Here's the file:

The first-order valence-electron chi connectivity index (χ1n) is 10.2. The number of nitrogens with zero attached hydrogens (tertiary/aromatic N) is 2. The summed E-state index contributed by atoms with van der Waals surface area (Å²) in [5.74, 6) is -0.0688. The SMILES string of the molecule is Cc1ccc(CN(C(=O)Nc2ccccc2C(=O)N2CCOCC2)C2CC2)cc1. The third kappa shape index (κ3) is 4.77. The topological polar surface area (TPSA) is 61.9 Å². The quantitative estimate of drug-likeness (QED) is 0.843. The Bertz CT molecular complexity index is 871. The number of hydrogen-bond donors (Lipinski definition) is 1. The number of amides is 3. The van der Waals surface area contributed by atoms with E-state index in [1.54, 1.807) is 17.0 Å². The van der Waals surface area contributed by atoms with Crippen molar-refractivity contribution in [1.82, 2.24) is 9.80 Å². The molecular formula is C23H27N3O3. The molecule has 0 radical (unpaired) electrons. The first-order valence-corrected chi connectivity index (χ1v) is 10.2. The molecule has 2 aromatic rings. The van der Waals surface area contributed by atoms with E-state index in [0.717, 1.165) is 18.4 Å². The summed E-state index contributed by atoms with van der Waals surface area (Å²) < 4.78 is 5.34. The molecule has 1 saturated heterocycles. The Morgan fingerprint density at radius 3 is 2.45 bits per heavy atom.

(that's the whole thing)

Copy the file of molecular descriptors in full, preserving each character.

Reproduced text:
The first-order valence-electron chi connectivity index (χ1n) is 10.2. The number of nitrogens with zero attached hydrogens (tertiary/aromatic N) is 2. The summed E-state index contributed by atoms with van der Waals surface area (Å²) in [5.74, 6) is -0.0688. The SMILES string of the molecule is Cc1ccc(CN(C(=O)Nc2ccccc2C(=O)N2CCOCC2)C2CC2)cc1. The third kappa shape index (κ3) is 4.77. The topological polar surface area (TPSA) is 61.9 Å². The quantitative estimate of drug-likeness (QED) is 0.843. The Bertz CT molecular complexity index is 871. The number of hydrogen-bond donors (Lipinski definition) is 1. The number of amides is 3. The van der Waals surface area contributed by atoms with E-state index in [1.54, 1.807) is 17.0 Å². The van der Waals surface area contributed by atoms with Crippen molar-refractivity contribution in [1.82, 2.24) is 9.80 Å². The molecular formula is C23H27N3O3. The molecule has 0 radical (unpaired) electrons. The first-order valence-corrected chi connectivity index (χ1v) is 10.2. The molecule has 2 aromatic rings. The van der Waals surface area contributed by atoms with E-state index in [0.717, 1.165) is 18.4 Å². The summed E-state index contributed by atoms with van der Waals surface area (Å²) < 4.78 is 5.34. The molecule has 1 saturated heterocycles. The Morgan fingerprint density at radius 3 is 2.45 bits per heavy atom.